Former Student Body President Runs for Montana Governor
On election night, most student voters at CMC will eagerly (or perhaps anxiously) anticipate the outcome of the presidential election. Many may follow races in their home state. But all CMCers can also look to Montana, where Steve Bullock '88 is running for governor. Bullock is the Democratic candidate in the race, which most polls indicate is too close to call. He said he is running because he wants to give back to the state of Montana.
“Montana provided me a great education and an opportunity to sort of dream big,” he said. “My motivation is really to make sure my kids and everyone else’s kids can have the opportunities I had.”
Of course, his CMC education helped him out a fair bit, too.
Bullock, who was student body president, was in the second class of students to complete the Philosophy, Politics, and Economics program.
“It really taught us to think,” he said.
He said he enjoyed working closely with the PPE professors, including Professor Ward Elliott, who teaches the politics leg of the program, as well as other professors at CMC.
“You’d really get to know your professors, and they could meaningfully impact not only your education but also your life,” Bullock said.
Another professor with whom he worked closely was Government Professor Jack Pitney, who was Bullock’s senior thesis advisor.
“He was an excellent student,” said Pitney. “He was always ready to argue for his beliefs, but he always did it in a very civil and thoughtful way.”
That Pitney and Bullock were on opposite sides of the political spectrum was “not a problem at all,” Pitney said. “One of the things that makes Steve such an effective candidate in Montana is that he knows how to talk to Republicans.”
Bullock, who earned his law degree from Columbia University, was elected as Attorney General of Montana in 2008.
As Attorney General, he said, he addressed the issues of drunk driving and prescription drug abuse. He also challenged the Supreme Court’s ruling in Citizens United v. Federal Election Commission through his defense of Montana’s ban on corporate campaign expenditures.
“Montana was the state that took the lead in continuing to try to make sure our elections are decided by people and not unlimited corporate spending, and I’m proud of that,” Bullock said.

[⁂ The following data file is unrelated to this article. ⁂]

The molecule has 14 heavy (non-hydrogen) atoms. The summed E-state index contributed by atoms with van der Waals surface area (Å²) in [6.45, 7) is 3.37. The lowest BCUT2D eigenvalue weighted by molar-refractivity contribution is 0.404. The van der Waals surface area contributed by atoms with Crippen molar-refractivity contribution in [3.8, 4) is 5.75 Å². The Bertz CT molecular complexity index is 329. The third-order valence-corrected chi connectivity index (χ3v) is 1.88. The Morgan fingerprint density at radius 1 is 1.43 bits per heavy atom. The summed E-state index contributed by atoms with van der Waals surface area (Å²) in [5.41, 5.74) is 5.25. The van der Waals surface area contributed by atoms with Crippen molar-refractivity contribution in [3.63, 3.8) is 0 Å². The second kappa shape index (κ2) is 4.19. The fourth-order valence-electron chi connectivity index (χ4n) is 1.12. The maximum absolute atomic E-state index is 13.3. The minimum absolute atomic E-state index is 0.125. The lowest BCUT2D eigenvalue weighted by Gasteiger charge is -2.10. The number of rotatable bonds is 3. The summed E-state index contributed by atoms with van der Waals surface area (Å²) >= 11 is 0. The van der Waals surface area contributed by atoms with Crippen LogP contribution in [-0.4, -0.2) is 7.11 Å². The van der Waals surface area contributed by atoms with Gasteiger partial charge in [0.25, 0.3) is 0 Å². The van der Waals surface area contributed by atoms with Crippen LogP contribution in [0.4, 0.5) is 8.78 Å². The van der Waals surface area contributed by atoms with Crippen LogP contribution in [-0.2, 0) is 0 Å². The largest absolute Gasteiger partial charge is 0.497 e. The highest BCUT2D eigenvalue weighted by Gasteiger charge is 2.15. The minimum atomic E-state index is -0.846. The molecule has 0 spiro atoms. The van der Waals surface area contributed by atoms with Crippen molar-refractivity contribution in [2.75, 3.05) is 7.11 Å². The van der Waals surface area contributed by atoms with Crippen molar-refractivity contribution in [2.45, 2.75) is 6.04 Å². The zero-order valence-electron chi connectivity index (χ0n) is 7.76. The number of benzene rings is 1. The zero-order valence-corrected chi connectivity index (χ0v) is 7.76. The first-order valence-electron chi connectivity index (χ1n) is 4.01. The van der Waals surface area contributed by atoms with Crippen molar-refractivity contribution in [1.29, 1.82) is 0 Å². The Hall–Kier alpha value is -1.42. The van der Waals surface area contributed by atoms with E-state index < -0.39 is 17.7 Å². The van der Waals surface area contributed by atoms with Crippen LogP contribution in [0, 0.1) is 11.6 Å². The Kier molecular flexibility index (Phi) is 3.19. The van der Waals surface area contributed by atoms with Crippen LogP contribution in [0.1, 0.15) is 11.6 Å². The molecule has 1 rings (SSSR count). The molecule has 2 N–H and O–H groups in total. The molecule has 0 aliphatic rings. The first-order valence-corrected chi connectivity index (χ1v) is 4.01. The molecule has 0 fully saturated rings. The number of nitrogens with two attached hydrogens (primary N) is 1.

Now, he’s on the home stretch of his campaign. According to The Missoulian, Republican candidate Rick Hill leads Bullock by 3 percentage points, falling within the poll's margin of error of 4 percentage points.
"It'll be close," Bullock said.
He has focused much of his campaigning on interacting with voters.
“We’re a state where we still go door to door to talk to voters,” he said. “It’s a pretty hectic pace… I’m traveling to all corners of our state.”
Bullock said that, as Governor, he would work to strengthen education, promote small businesses, and preserve Montana’s quality of life, including its natural resources.
He also said that professors and friends from CMC have supported his campaign by attending events and making financial contributions.
“It’s lifelong friendships,” he said. “They’re there to support me just as I would support them, and that’s independent of party label.”
Bullock has also gotten support from CMC students. Aditya Pai ’13 and Mark Munro ’12 both interned with the campaign this summer, as did Alan Mitchell PO '12.
“We had a little Claremont contingent up there," Pai said.
Pai said he enjoyed working for the campaign and getting to know Bullock.
“He’s just really laid-back,” Pai said. “He’s sharp, he’s intellectual; he’s just kind of a cool guy who you want to hang out with.”
He added, “I believe in him, and I think that’s what’s most important when you’re voting for someone.”